The Mallard's Justin Chwedoruk and Rapid City's Less Reaney try to grab a flying puck Saturday during first-period action of the season opener at the i wireless Center. (John Schultz / Quad-City Times)

John Schultz

During his short stint with the Springfield Falcons of the American Hockey League in the 2007-08 season, Justin Chwedoruk could see that David Bell had the intangibles needed to be a successful coach.

Bell was an assistant at the time, and Chwedoruk recognized that his belief in an up-tempo system and aggression made him the kind of coach he would want to play for if the opportunity arose. So when Bell called him during the offseason and asked Chwedoruk to return to the Quad-Cities and join the Mallards, the speedy Canadian jumped at the chance.

His second tour of duty with the Mallards has gone just about as well as the first.

Five years after averaging almost a point a game for the UHL version of the Mallards, Chwedoruk has been even better for Bell's edition, scoring 32 points in 33 games and helping the Mallards develop one of the stronger attacks in the CHL.

"I enjoyed it here in 06-07, and when I saw Bellsie was here, I thought it would be a great time and a great fit to come back here," Chwedoruk said. "It's proved to be. We've had a great team and a good, hard-working group of guys that are having some success."

Chwedoruk has been a large part of that success, which is why Bell targeted him when he took the Mallards job in the offseason.

Bell wanted a speedy forward who would constantly attack whenever he was on the ice, which perfectly described Chwedoruk.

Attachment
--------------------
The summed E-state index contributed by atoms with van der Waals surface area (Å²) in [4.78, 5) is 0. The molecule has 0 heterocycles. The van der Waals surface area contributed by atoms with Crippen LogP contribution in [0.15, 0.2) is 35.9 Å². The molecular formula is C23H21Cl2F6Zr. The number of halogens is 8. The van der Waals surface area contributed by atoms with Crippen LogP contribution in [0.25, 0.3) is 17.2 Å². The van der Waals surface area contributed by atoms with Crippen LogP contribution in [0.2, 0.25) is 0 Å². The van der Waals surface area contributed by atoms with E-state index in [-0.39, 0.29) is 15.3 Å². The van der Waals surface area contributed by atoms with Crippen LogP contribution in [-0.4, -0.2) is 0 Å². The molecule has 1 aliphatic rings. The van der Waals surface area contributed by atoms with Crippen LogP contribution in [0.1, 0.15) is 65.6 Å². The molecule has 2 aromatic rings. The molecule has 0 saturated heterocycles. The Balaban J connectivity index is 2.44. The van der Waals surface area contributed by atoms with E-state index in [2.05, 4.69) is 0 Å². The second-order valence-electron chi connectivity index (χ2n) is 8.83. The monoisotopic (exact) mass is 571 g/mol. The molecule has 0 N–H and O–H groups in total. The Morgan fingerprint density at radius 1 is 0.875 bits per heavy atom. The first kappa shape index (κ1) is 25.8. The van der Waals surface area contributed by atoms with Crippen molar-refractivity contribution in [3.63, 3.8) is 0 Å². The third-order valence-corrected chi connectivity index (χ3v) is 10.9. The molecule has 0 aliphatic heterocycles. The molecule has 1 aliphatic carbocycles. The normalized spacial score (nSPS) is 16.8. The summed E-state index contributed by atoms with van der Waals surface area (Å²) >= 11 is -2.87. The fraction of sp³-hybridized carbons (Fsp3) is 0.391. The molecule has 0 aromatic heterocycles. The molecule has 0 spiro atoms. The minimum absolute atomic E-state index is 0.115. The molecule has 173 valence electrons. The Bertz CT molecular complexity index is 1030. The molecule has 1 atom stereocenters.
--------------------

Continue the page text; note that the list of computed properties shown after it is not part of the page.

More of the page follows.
"He's pretty much the definition of the identity I want the team to be," Bell said. "He's tenacious, hard-working and on the attack. He sets the work ethic in practice and in the games, and he's a big, big piece of our identity as a hockey team."

Perhaps Chwedoruk's biggest contribution to the Mallards can be seen in the play of Brandon Marino. From the moment Chwedoruk signed, Bell knew he was going to construct a line around the two diminutive forwards, using their speed to frustrate opponents.

The pairing was an instant success. In 36 games, Marino has 24 goals, surpassing his total for his first two professional seasons combined.

"I've played with the guy all season, and we play well together," Marino said. "A lot of times, he's the first guy on the puck. He gets it to me and our linemates and has a knack for extending a shift. I think he's been a huge part of my success."

The same has been true when Chwedoruk has lit the lamp. Of the veteran's 11 goals, five have been assisted by Marino. The impact their styles have had on the Mallards is obvious, as other players such as Jared Brown and Sean Flanagan have found success when paired with Chwedoruk and Marino.

"He's the epitome of how our team wants to play," Marino said. "He's fast, in your face, speed, speed, speed. That's what Chewie is."

It's what he was the last time he was here, when he was one of the younger players on a Mallards team that fell in the first round of the playoffs. He's one of the veteran voices now, but otherwise, things are much like they were last time.

"There are a lot of similarities," Chwedoruk said. "Both are hard-working teams. Ultimately, I've had a similar experience with both teams playing on a line that's clicked through most of the year."

However, the teams are different in one crucial way. Chwedoruk believes that this time, the Mallards have the look of a contender.

"I think this year, we're more of a skilled team," he said. "That (2006-07) team tried to win, but I think we have that little extra edge. We have an opportunity to do something special this year."